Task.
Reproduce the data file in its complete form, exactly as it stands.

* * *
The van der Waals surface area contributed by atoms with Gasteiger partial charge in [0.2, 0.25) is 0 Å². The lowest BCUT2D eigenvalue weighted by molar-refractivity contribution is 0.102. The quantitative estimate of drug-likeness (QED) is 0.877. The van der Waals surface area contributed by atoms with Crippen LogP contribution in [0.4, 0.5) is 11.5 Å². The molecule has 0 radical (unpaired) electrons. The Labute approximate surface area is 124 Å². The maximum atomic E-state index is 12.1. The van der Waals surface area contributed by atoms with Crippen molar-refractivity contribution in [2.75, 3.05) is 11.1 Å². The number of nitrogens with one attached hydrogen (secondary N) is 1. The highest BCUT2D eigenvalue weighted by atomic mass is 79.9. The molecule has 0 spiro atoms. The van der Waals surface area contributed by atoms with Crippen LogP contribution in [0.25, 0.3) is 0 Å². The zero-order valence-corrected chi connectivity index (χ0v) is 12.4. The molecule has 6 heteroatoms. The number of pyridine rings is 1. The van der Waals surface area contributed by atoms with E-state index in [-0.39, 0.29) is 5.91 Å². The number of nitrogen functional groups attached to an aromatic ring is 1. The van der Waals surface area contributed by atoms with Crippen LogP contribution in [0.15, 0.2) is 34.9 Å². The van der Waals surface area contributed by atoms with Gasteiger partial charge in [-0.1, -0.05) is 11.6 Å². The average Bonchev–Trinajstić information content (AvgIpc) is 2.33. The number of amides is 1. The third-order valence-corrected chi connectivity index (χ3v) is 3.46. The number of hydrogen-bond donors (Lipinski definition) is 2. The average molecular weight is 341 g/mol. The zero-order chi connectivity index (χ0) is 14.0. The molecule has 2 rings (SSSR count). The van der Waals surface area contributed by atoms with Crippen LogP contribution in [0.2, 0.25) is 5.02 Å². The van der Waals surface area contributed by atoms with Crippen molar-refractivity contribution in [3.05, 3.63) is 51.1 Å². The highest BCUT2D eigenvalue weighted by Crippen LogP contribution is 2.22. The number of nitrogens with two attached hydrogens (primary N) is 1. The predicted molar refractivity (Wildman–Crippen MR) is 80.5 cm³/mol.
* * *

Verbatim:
The van der Waals surface area contributed by atoms with Gasteiger partial charge in [0.2, 0.25) is 0 Å². The lowest BCUT2D eigenvalue weighted by molar-refractivity contribution is 0.102. The quantitative estimate of drug-likeness (QED) is 0.877. The van der Waals surface area contributed by atoms with Crippen LogP contribution in [0.4, 0.5) is 11.5 Å². The molecule has 0 radical (unpaired) electrons. The Labute approximate surface area is 124 Å². The maximum atomic E-state index is 12.1. The van der Waals surface area contributed by atoms with Crippen molar-refractivity contribution in [2.75, 3.05) is 11.1 Å². The number of nitrogens with one attached hydrogen (secondary N) is 1. The highest BCUT2D eigenvalue weighted by atomic mass is 79.9. The molecule has 0 spiro atoms. The van der Waals surface area contributed by atoms with Crippen LogP contribution in [0.25, 0.3) is 0 Å². The zero-order valence-corrected chi connectivity index (χ0v) is 12.4. The molecule has 6 heteroatoms. The number of pyridine rings is 1. The van der Waals surface area contributed by atoms with E-state index in [-0.39, 0.29) is 5.91 Å². The number of nitrogen functional groups attached to an aromatic ring is 1. The van der Waals surface area contributed by atoms with Crippen LogP contribution in [0.15, 0.2) is 34.9 Å². The van der Waals surface area contributed by atoms with Gasteiger partial charge in [-0.1, -0.05) is 11.6 Å². The average Bonchev–Trinajstić information content (AvgIpc) is 2.33. The number of amides is 1. The third-order valence-corrected chi connectivity index (χ3v) is 3.46. The number of hydrogen-bond donors (Lipinski definition) is 2. The average molecular weight is 341 g/mol. The zero-order chi connectivity index (χ0) is 14.0. The molecule has 2 rings (SSSR count). The van der Waals surface area contributed by atoms with Crippen LogP contribution in [0.2, 0.25) is 5.02 Å². The van der Waals surface area contributed by atoms with Crippen molar-refractivity contribution in [3.05, 3.63) is 51.1 Å². The highest BCUT2D eigenvalue weighted by Crippen LogP contribution is 2.22. The number of nitrogens with two attached hydrogens (primary N) is 1. The predicted molar refractivity (Wildman–Crippen MR) is 80.5 cm³/mol.